Ultimately game management decisions are based like all business decisions – what makes the most profit for the company.

  9. Anonymous says:

    Compare to the clueless aggressive academic who decided to use the Champions locked tier for fighting — the community used it almost exclusively for chat, yet after making sure that the publisher endorsed fighting there, he insisted on beating up every coffee-shop patron he saw. The argument being that the publisher, not the community, was the arbiter of such a largely populated environment.

    What’s the difference? Simply, Monarchy vs. Democracy.

  10. Anonymous says:

    Have you changed your anonymous comment system? I don’t remember having to leave my email address before. hmmm Methinks we’re not living up to our professed values.

  11. Salamalecs says:

    I’m gonna make an offer you can’t ref… Oh, nevermind.

  12. Patrick Arcee says:

    Simple tweak:

    It takes one “ring credit” to give a negative ring
    You start out with zero ring credits.
    You gain one ring-credit per 100 hours of play.

    Result: It’s a precious ability that you will reserve only for those who really, really deserve it. Even if you are determined to be jerkish, using bots on a game with free accounts would be slow, so it’s more worth your time to go steal coins from a public fountain.

    ——–
    ALSO…

    A few people mentioned games that rate based on actions (war, etc) but it’s worth adding that Sims already tracks relationship wins and losses. It might not totally distinguish a fist-fighting menace from someone who doesn’t know when it’s a bad idea to tickle, but at least it’s reasonable.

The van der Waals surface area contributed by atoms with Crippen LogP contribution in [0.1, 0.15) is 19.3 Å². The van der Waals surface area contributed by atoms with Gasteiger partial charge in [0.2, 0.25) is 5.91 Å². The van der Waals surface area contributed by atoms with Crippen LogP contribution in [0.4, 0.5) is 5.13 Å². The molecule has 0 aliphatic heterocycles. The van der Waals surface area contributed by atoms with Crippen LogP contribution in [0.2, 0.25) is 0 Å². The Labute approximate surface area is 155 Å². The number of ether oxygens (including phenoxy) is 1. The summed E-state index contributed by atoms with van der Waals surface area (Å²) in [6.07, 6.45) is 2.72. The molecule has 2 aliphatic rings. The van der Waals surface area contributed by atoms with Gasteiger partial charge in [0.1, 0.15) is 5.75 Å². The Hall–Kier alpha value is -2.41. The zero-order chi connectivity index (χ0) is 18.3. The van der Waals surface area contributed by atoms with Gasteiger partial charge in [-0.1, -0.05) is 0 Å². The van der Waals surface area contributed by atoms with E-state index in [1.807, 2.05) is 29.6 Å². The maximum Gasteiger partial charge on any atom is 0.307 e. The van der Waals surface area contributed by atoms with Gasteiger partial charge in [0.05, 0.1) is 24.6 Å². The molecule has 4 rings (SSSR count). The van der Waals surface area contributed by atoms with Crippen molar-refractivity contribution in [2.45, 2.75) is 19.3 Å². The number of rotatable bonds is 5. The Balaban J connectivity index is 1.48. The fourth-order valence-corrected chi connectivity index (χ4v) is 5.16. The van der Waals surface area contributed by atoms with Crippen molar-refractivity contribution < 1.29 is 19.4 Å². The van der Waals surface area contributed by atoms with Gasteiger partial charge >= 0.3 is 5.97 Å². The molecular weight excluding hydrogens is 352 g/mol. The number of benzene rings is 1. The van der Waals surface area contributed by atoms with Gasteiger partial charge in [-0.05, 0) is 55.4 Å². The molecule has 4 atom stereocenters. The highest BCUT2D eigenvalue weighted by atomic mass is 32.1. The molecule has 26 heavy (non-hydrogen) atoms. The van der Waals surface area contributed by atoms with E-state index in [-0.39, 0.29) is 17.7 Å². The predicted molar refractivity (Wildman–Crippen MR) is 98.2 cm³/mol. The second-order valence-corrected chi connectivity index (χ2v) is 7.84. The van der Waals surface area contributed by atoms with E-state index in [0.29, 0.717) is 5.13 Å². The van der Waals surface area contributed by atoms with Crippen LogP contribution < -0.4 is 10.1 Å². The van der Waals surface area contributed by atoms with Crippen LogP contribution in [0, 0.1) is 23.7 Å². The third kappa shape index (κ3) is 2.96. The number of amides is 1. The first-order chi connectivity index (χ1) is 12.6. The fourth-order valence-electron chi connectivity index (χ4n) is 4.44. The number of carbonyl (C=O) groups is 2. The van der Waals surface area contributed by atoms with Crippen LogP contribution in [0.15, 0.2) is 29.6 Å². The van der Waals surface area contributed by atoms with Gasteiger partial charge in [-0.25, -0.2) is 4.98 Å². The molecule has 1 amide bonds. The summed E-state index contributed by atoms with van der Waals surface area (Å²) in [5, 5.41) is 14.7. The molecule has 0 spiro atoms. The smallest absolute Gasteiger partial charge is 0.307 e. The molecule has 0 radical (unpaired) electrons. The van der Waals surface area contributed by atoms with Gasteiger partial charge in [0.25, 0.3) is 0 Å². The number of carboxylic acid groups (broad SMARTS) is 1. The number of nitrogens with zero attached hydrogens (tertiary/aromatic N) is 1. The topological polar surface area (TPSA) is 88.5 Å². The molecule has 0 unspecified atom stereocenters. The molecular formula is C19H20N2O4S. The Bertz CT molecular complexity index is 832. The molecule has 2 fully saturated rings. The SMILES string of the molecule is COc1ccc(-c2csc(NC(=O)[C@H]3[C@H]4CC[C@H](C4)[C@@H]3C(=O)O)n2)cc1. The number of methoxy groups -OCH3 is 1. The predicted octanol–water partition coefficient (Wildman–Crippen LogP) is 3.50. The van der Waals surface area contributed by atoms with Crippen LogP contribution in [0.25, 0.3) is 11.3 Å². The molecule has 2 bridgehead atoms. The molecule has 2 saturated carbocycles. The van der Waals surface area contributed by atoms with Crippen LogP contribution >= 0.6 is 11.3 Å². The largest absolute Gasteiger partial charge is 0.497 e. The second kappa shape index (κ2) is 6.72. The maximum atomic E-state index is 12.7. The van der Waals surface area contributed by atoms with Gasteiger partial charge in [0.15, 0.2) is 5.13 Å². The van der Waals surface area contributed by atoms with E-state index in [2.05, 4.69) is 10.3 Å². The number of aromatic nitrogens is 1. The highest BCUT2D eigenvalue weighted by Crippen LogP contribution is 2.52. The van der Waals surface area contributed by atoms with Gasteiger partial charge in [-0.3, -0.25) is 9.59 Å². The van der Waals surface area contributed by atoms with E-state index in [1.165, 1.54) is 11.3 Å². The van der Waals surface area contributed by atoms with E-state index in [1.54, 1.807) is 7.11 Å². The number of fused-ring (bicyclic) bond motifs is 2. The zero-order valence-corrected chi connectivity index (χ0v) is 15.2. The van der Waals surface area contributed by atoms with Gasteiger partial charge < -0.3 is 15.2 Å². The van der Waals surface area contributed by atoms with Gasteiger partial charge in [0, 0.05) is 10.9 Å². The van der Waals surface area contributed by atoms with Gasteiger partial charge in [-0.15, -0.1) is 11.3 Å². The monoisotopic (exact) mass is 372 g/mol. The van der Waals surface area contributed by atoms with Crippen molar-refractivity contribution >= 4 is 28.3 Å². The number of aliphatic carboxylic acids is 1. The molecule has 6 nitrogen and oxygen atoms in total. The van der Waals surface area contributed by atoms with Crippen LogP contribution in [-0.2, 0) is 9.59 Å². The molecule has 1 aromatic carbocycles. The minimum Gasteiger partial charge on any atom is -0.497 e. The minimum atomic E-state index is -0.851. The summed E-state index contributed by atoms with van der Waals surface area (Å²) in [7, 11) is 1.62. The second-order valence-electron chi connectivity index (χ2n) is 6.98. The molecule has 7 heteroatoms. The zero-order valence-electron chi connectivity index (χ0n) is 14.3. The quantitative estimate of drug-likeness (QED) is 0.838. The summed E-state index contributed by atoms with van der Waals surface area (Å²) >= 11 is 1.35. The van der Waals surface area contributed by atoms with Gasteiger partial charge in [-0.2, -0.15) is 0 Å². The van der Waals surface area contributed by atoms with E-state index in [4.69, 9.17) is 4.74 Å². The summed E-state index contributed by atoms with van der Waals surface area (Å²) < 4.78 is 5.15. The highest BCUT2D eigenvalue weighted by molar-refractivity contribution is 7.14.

13. Ernunnos says:

    That really sucked and earned me more than a few haters. A real waste of paying customers when a simple patch would fix things.

    Except people who engage in that kind of griefing will just move on to some other exploit mechanism. And griefing loses you customers too. Although those losses are harder to identify than the ones you suspend yourselves. If you ever could find a technical solution to all griefing, those griefers leave of their own accord, as you’re not giving them what they want. But every course of action will result in someone leaving. No, you can’t have both populations, as the thrill of griefing comes from compelling an unwilling victim. Nobody’s going to volunteer to be the victim, and if they did, it wouldn’t satisfy the griefers. In the end, the designers and maintainers can only choose who leaves and who stays. Who the market for the game really is.

    The Sims Online was a perfect example of this, and it was fascinating to watch that process play out.